The Palace of Malice

On February 7, 2008 the Los Alamos County Council voted to destroy the physical symbol of the Independence of Los Alamos.

On December 21, 2010 5 Members of the Los Alamos County Council, 2 of whom voted in the affirmative in the above cited action, voted to destroy the liberties and rights of the citizens of Los Alamos and to vacate the Charter which was the codification of the Independence of Los Alamos.

The Palace of Malice, akin to Nero's Golden Palace and destined to become home to Ozymandius, will be built upon a foundation of legal chicanery, ruthless manipulation, self-aggrandizement, wanton destruction, and the wholesale abuse of Public Trust and authority --- but at what cost, and borne by whom?

Reality Check -- No community of any size can long survive the destruction of its heritage, the dissolution of its freedoms, and the permanent division of its citizens.

Wednesday, May 26, 2010

29) A Matter of Inclusion

It is a matter of inclusion.

Right now the Golf Course is exclusive to golfers. Non-golfers cannot use the facility. They are excluded. But it doesn't have to be that way. A voter said to me, "we need a Chilis or Applebys. We used to have Trinity Beverage which was a good local alternative but they're gone". So, put a variation of TBC in the clubhouse. 1) the non-golfers of Los Alamos will be able to use the golf course facilities thereby increasing local revenues to the golf course, 2) a TBC facility at the golf course is what tournaments are looking for -- they want a food and beverage manager, a liquor license, tables, chairs, waiters. They don't simply want a kitchen and bring-your-own-everything-else. By providing this aspect to the facility, the golf course attracts tournaments and tourists who are spending money earned outside the county line. Creates a new income stream for Los Alamos. 3) The amount that the County government spends on supporting the golf course may well decrease, but even if not, local residents will be more supportive of supporting the golf course if they see that it is useable by the non-golfer population.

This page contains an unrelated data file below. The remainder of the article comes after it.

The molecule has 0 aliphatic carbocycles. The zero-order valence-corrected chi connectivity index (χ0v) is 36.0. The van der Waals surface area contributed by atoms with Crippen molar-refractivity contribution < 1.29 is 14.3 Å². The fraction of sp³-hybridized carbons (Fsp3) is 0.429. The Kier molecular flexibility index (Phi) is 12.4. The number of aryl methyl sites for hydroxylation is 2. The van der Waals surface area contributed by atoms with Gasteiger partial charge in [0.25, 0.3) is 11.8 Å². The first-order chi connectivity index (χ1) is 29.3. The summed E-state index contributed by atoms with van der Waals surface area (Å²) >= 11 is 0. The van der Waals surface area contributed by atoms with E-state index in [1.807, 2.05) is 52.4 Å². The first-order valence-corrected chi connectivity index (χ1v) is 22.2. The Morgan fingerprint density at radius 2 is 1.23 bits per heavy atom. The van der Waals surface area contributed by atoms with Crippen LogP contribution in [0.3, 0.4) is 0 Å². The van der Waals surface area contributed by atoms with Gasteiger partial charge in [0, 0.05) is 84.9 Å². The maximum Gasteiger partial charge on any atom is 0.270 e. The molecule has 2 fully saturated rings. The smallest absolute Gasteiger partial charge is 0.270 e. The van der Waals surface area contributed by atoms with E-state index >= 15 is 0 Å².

It is a matter of inclusion.

Right now the Stables are exclusive to horse owners. Non-horse owners cannot use the area. They are excluded. But it doesn't have to be that way. We can have, and the quit-claim deed allows for, a rent-a-horse riding stable. Non-horse owners would still be able to enjoy the horse experience. They would be able to rent the horse for trail rides, or take lessons in horsemanship. This would generate a whole new source of local revenues and attached grt. Tourists come to western mountain towns expecting to do a trail ride. A riding stable would fill this need thereby creating a new income stream to Los Alamos as more tourist dollars, earned beyond the county line, are spent in the county.

Its a matter of inclusion.

Right now the airport is exclusive to airplane owners. Non-airplane owners cannot use the airport. They are excluded. But it doesn't have to be that way. We once had a fairly successful air passenger service. We can do so again. When people can go to the airport for a flight to Abq, Santa Fe, or the Denver area then they will more readily support the airport activities. They will spend local money on those flights. And tourists will be able to fly directly to Los Alamos paying for those flights with money earned outside of the county line.

It is a matter of inclusion.

Pajarito Mountain figured this out. Rather than being exclusive to skiers they are open to snowboarders, sledders, and tubers during the winter, and in summer months they are open to bikers, hikers, picnicers, bird-watchers. Increased inclusion increases income.

Its a matter of inclusion.

Just as the golf course seems to be exclusive to golfers excluding non-golfers, and unnecessarily so; just as the stables seem to be exculsive to horse owners excluding non-horse owners, and unnecessarily so; so, too, Los Alamos is exclusive to Scientists excluding non-Scientists.............. and unnecessarily so.

It is a matter of the reality of inclusion and the perception of exclusion. Inclusion is what is truly meant by "diversity", be it diversity of population or diversity of economic activity.

It is not enough to say, "well, people have equal access" when the parameters of the access are narrowly defined. It is not enough to say, "everyone can share" when the barriers to the sharing are such that the sharing is not possible. In fact, the conditions make the statements lies which are readily seen through by all those who are excluded by the conditions. And that creates jealousy, resentment, anger, and open hostility. And unnecessarily so when it need not be so.

Over the past few years, county policy makers have been following advice best suited to Winrock Shopping Center. But, then again, county policy makers have tended to think of Los Alamos as an office complex surrounded by a shopping center. Wrong model.